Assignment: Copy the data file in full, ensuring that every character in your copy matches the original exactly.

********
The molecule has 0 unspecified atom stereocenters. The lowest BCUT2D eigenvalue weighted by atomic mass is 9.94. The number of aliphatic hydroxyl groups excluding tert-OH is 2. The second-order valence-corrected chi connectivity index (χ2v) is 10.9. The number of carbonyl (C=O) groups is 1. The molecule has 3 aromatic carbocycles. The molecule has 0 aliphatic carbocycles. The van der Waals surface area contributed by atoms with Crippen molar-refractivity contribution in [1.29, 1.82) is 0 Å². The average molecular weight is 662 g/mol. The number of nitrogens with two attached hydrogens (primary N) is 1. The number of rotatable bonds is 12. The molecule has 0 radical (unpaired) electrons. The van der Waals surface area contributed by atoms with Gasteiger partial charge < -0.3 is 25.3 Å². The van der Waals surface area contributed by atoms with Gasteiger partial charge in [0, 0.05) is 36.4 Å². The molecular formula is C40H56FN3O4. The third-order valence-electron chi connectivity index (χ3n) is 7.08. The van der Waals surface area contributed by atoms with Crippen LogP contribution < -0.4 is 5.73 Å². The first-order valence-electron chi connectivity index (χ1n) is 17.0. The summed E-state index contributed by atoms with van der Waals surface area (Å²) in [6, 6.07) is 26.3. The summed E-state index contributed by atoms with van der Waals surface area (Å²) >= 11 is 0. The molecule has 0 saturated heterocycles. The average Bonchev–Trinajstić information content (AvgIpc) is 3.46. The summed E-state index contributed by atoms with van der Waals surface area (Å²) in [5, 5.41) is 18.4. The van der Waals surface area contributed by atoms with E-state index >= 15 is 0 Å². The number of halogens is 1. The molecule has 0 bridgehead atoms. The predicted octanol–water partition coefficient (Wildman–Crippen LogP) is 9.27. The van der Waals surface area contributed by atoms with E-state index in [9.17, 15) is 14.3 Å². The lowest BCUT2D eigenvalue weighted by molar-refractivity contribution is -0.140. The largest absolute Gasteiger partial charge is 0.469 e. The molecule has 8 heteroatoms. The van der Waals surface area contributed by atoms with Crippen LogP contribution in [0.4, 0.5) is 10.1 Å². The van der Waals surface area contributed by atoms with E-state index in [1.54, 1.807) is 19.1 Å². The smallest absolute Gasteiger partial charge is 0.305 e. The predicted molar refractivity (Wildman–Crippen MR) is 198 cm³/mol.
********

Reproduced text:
The molecule has 0 unspecified atom stereocenters. The lowest BCUT2D eigenvalue weighted by atomic mass is 9.94. The number of aliphatic hydroxyl groups excluding tert-OH is 2. The second-order valence-corrected chi connectivity index (χ2v) is 10.9. The number of carbonyl (C=O) groups is 1. The molecule has 3 aromatic carbocycles. The molecule has 0 aliphatic carbocycles. The van der Waals surface area contributed by atoms with Crippen molar-refractivity contribution in [1.29, 1.82) is 0 Å². The average molecular weight is 662 g/mol. The number of nitrogens with two attached hydrogens (primary N) is 1. The number of rotatable bonds is 12. The molecule has 0 radical (unpaired) electrons. The van der Waals surface area contributed by atoms with Gasteiger partial charge < -0.3 is 25.3 Å². The van der Waals surface area contributed by atoms with Gasteiger partial charge in [0, 0.05) is 36.4 Å². The molecular formula is C40H56FN3O4. The third-order valence-electron chi connectivity index (χ3n) is 7.08. The van der Waals surface area contributed by atoms with Crippen LogP contribution < -0.4 is 5.73 Å². The first-order valence-electron chi connectivity index (χ1n) is 17.0. The summed E-state index contributed by atoms with van der Waals surface area (Å²) in [6, 6.07) is 26.3. The summed E-state index contributed by atoms with van der Waals surface area (Å²) >= 11 is 0. The molecule has 0 saturated heterocycles. The average Bonchev–Trinajstić information content (AvgIpc) is 3.46. The summed E-state index contributed by atoms with van der Waals surface area (Å²) in [5, 5.41) is 18.4. The van der Waals surface area contributed by atoms with E-state index >= 15 is 0 Å². The number of halogens is 1. The molecule has 0 bridgehead atoms. The predicted octanol–water partition coefficient (Wildman–Crippen LogP) is 9.27. The van der Waals surface area contributed by atoms with E-state index in [9.17, 15) is 14.3 Å². The lowest BCUT2D eigenvalue weighted by molar-refractivity contribution is -0.140. The largest absolute Gasteiger partial charge is 0.469 e. The molecule has 8 heteroatoms. The van der Waals surface area contributed by atoms with Crippen LogP contribution in [0.4, 0.5) is 10.1 Å². The van der Waals surface area contributed by atoms with E-state index in [1.54, 1.807) is 19.1 Å². The smallest absolute Gasteiger partial charge is 0.305 e. The predicted molar refractivity (Wildman–Crippen MR) is 198 cm³/mol.